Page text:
Heaven and immortality are not physical things. They exist in their own way right now, right here, beyond the veil of physicalized perceptions and localized identity. As they are recognized, the interest in them naturally wanes, because they are not somewhere else, some goal to be attained. Paradoxically, the more unreal they seem, the more intriguing they are, because that means the gap between my perception and reality is great, and so I pant for clarity.

The desire to live longer is an opaque projection of the desire to see this moment fully, clearly.

How can I understand consciousness?

First recognize that what scientists are calling consciousness is almost always not consciousness. They are referring to aspects of consciousness, or patterns of consciousness, or localizations of consciousness, all which which we can call "mind." Anything that has a pattern, fluctuates, or changes is the mind, including spacetime itself.

Understanding consciousness requires recognizing shifts in our identity. Everything else is window shopping. An exploration of identity usually begins with body and moves inward toward the personality, thoughts, and emotions. From there, it may move to the sense of division between "in here" and "out there." At this point, thinking can only be of so much help, because it tends to localize the identity back in the personality. (That doesn't mean we shouldn't think, only that thinking has to be suspended for some time, after which it can be brought back in subtle form to contemplate the experience.)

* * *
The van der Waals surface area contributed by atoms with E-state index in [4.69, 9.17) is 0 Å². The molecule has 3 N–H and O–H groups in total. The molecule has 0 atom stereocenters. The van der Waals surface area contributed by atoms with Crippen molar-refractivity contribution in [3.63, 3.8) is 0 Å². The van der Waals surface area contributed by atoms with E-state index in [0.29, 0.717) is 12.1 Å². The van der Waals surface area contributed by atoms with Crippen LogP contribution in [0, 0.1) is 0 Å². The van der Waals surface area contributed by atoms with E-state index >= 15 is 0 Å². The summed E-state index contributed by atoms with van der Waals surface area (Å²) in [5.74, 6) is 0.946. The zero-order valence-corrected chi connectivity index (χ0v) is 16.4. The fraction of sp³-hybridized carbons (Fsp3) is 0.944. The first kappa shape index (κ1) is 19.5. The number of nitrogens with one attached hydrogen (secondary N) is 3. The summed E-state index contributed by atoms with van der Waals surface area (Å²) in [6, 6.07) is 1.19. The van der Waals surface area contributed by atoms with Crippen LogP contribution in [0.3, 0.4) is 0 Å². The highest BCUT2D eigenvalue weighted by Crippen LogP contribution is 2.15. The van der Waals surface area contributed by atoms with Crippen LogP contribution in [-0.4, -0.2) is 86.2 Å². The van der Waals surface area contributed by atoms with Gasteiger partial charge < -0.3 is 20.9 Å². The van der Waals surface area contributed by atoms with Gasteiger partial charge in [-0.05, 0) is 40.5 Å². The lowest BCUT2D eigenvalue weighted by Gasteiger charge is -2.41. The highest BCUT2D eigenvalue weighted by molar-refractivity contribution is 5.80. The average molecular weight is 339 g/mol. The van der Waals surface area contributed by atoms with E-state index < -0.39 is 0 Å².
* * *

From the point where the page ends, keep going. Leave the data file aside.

Through meditation, which can take a variety of forms, one has to recognize the fluctuating sense of identity that localizes and de-localizes, based on which thinking takes on a perspective. When that sense of fluctuating identity becomes the most prominent aspect of any experience, whether falling asleep, eating a bowl of cereal, or exploring the implications of quantum mechanics, the mind is beginning to give way to reality, which itself is beyond thought and perception, shining of its own accord.

There is no fixed self, as Michael notes in the video. There is only that which knows the relativity of all selves. Consciousness isn't something separate to understand. It is what we are.

Is this metaphorical talk and hyperbole?

The only way to know is to experiment. Consider what I've said as a hypothesis, and be diligent and meticulous with your experimentation.

Anoop Kumar, MD, MM is board certified in Emergency Medicine and holds a Master’s degree in Management with a focus in Health Leadership from McGill University. He practices in the Washington, DC metro area, where he also leads meditation gatherings for clinicians. He is the author of the book Michelangelo’s Medicine: How redefining the human body will transform health and healthcare. Follow him @DrAnoopKumar.